DOPING IN SPANISH SPORT

Domínguez faces new doping probe

IAAF says athlete’s biological passport proves blood manipulation in 2009

Marta Domínguez celebrates after winning the women's 3,000 meters world steeplechase final in Berlin.
Marta Domínguez celebrates after winning the women's 3,000 meters world steeplechase final in Berlin. DOMINIC EBENBICHLER / REUTERS

The International Association of Athletics Federations (IAAF) is expected to hand over a case file on Marta Domínguez in the coming weeks to the Spanish track & field authorities, which will have to decide whether to ban the athlete from competition. The IAAF will also announce a provisional suspension for Domínguez, the 2009 world steeplechase champion and double European 5,000m gold medalist.

The IAAF is seeking a two-year ban for the athlete, considered the most successful in Spain’s history, who is also a Popular Party senator. The allegations stem from Domínguez’s biological passport, which has shown anomalies that led analysts to conclude that she has performed blood doping at some stage in her career. An athlete’s biological passport, an initiative launched in 2009 by the IAAF, records all of the blood values of its holder, such as hematocrit, hemoglobin and reticulocyte levels. It was introduced precisely because traditional methods of laboratory anti-doping controls can easily miss anomalies. Through the passport, it is possible to determine a range of minimum levels that can be considered the athlete’s norm. Any levels recorded above or below that range can be considered suspicious.

In Domínguez’s case, according to sources who have seen the report, the hemoglobin level that raised the alarm was recorded in August 2009, coinciding with the Berlin championships. However, those levels were not calibrated until three years later, when compared with far inferior values considered to be the athlete’s norm when she returned to competition after having a baby.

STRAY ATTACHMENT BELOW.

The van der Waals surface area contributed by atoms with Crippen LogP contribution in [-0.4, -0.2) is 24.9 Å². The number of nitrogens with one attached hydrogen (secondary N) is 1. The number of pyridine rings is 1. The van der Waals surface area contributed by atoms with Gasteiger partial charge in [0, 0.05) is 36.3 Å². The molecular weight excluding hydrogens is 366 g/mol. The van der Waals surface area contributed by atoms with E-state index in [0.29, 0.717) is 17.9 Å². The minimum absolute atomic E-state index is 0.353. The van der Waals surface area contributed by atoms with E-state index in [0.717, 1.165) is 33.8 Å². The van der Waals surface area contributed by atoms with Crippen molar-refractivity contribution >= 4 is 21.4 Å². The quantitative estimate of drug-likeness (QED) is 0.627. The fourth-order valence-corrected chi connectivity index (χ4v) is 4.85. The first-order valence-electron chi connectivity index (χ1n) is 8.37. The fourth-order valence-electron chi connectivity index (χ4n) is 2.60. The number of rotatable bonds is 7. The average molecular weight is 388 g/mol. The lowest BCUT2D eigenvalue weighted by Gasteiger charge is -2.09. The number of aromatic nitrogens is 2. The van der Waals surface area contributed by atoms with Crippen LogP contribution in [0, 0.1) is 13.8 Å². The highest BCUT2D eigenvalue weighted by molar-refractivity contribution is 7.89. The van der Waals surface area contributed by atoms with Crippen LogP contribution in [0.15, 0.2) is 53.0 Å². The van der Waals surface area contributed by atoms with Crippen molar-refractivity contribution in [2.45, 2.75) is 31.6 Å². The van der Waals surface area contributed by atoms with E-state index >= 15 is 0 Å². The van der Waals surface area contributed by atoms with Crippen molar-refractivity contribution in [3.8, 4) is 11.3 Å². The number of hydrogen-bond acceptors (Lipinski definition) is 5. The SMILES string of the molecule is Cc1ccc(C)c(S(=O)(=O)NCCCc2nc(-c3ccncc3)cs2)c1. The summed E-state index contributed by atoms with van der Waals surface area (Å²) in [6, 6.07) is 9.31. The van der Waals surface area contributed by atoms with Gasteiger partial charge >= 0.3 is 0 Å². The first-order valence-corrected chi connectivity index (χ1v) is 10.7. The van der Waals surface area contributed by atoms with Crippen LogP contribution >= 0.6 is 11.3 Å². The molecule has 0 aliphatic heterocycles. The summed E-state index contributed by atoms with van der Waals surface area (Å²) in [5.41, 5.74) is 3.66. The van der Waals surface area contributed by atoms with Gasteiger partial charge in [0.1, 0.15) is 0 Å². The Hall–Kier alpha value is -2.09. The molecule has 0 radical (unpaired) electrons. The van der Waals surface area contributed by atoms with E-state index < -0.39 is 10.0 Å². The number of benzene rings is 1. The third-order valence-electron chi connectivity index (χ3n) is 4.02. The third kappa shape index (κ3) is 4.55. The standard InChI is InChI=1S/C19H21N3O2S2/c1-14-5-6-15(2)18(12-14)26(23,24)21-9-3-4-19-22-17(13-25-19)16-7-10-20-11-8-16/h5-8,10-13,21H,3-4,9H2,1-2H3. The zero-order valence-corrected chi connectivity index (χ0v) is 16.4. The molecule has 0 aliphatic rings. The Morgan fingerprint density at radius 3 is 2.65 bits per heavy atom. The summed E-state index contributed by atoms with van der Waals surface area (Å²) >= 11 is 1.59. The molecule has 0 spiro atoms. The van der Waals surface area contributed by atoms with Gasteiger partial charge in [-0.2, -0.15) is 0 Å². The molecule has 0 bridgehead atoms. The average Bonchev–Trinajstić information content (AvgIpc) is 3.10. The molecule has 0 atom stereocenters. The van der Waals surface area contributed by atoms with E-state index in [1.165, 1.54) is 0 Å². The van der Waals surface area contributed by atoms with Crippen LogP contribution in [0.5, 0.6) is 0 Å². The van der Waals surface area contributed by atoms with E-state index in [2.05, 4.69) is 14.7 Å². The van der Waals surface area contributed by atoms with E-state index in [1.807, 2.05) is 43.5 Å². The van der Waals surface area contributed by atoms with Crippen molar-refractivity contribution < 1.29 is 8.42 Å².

After the initial results, which indicate a 99-percent probability that Domínguez’s increased hemoglobin levels were the result of blood doping, the data was revised by an IAAF expert, who confirmed the recordings, and then passed it on to three independent analysts. The identity of the athlete was not revealed and the experts did not consult during their investigation. They all reached the same conclusion: the 2009 result was anomalous. To be even more certain, the IAAF tested Domínguez again out of competition and sent the samples to the experts. Once more their response was unequivocal: the 2009 results do not fall into the natural range of her blood levels.

Domínguez was also implicated in Spain’s Operation Greyhound doping scandal but was cleared of any wrongdoing. Dutch chemist Douwe de Boer, who is regularly employed by the athlete’s lawyer and who presented evidence in the doping case against cyclist Alberto Contador, claimed in Domínguez’s defense that the proper procedures for testing athletes were not adhered to at the time Domínguez’s blood was taken. The experts dismissed De Boer’s arguments.

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